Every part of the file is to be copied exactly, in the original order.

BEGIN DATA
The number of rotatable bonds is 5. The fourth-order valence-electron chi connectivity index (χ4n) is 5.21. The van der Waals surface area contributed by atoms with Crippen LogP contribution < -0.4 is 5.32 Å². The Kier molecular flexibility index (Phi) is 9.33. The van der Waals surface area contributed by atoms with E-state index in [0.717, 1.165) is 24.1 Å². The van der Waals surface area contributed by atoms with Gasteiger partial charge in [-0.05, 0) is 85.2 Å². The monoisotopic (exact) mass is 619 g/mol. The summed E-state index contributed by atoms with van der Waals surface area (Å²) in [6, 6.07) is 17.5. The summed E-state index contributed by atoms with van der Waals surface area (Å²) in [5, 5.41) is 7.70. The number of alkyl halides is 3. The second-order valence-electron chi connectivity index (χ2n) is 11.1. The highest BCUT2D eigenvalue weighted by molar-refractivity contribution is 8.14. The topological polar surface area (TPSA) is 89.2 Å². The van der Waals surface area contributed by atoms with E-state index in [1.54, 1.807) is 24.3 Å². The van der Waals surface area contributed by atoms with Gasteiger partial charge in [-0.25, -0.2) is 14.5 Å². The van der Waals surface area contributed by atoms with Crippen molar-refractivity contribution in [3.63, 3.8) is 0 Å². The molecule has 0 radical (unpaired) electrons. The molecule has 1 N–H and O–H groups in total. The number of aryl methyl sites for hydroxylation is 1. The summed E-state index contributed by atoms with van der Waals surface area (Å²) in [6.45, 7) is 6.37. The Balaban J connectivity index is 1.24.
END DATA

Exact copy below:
The number of rotatable bonds is 5. The fourth-order valence-electron chi connectivity index (χ4n) is 5.21. The van der Waals surface area contributed by atoms with Crippen LogP contribution < -0.4 is 5.32 Å². The Kier molecular flexibility index (Phi) is 9.33. The van der Waals surface area contributed by atoms with E-state index in [0.717, 1.165) is 24.1 Å². The van der Waals surface area contributed by atoms with Gasteiger partial charge in [-0.05, 0) is 85.2 Å². The monoisotopic (exact) mass is 619 g/mol. The summed E-state index contributed by atoms with van der Waals surface area (Å²) in [6, 6.07) is 17.5. The summed E-state index contributed by atoms with van der Waals surface area (Å²) in [5, 5.41) is 7.70. The number of alkyl halides is 3. The second-order valence-electron chi connectivity index (χ2n) is 11.1. The highest BCUT2D eigenvalue weighted by molar-refractivity contribution is 8.14. The topological polar surface area (TPSA) is 89.2 Å². The van der Waals surface area contributed by atoms with E-state index in [1.54, 1.807) is 24.3 Å². The van der Waals surface area contributed by atoms with Gasteiger partial charge in [-0.25, -0.2) is 14.5 Å². The van der Waals surface area contributed by atoms with Crippen molar-refractivity contribution in [3.63, 3.8) is 0 Å². The molecule has 0 radical (unpaired) electrons. The molecule has 1 N–H and O–H groups in total. The number of aryl methyl sites for hydroxylation is 1. The summed E-state index contributed by atoms with van der Waals surface area (Å²) in [6.45, 7) is 6.37. The Balaban J connectivity index is 1.24.